In the lower worlds, “necessity is the mother of invention”. In the higher worlds, “innovation is the mother of invention.” There was no necessity that inspired the kabbalists of Tzfat to invent the Tu B’Shvat seder. It is cold in Tzfat in the winter. A good time to stay home, sit by the warmth of a fire and meditate. Unlike today, for those 16th century kabbalists, creating a seder required a good deal of persevering to preserve nuts or fruits. The only necessity was to be creative, to find ways to express their ideas through new rituals and intentions.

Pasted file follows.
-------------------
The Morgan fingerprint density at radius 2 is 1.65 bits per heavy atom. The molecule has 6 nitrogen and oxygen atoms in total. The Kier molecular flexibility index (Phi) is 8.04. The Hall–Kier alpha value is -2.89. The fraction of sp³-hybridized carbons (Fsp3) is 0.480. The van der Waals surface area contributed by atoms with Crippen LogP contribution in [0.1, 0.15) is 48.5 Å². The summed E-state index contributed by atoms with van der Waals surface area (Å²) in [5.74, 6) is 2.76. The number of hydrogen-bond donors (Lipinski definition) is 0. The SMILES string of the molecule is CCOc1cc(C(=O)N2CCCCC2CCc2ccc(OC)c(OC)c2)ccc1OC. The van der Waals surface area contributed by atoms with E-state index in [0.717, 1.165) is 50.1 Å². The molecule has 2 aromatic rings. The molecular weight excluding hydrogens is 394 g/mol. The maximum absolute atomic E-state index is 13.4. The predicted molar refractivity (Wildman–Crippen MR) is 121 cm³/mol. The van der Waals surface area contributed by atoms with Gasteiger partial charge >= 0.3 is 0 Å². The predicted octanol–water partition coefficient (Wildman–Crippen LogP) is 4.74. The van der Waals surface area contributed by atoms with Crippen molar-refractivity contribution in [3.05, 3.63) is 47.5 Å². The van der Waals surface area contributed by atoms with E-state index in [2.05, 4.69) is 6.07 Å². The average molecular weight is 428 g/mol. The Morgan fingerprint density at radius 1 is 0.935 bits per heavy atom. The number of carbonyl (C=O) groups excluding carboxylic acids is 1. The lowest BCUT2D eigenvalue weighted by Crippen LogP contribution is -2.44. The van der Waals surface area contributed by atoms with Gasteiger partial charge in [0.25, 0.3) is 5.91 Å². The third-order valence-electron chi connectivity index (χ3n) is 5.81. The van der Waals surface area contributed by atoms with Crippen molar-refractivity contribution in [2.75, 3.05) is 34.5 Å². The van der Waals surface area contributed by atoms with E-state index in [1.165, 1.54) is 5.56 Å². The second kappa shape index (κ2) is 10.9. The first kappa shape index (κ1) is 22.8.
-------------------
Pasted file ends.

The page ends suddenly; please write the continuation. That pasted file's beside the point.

So we gather tonight to preserve an innovation and do a bit of innovating ourselves. Can you still preserve a spot?—yes and we will fill another table for you with delicious fruits, nuts, wine and hot soup.
In the spirit of innovation, I want to also extend an invitation to a special event, a presentation of music and meditation by Rabbi Andrew Hahn, the Kirtan Rabbi. He will come to our center next Thursday night (January 27th). We are delighted to co-sponsor him with Bnai Chavurah, Kohelet and Judaism Your Way.
Expect innovation. It is our necessity.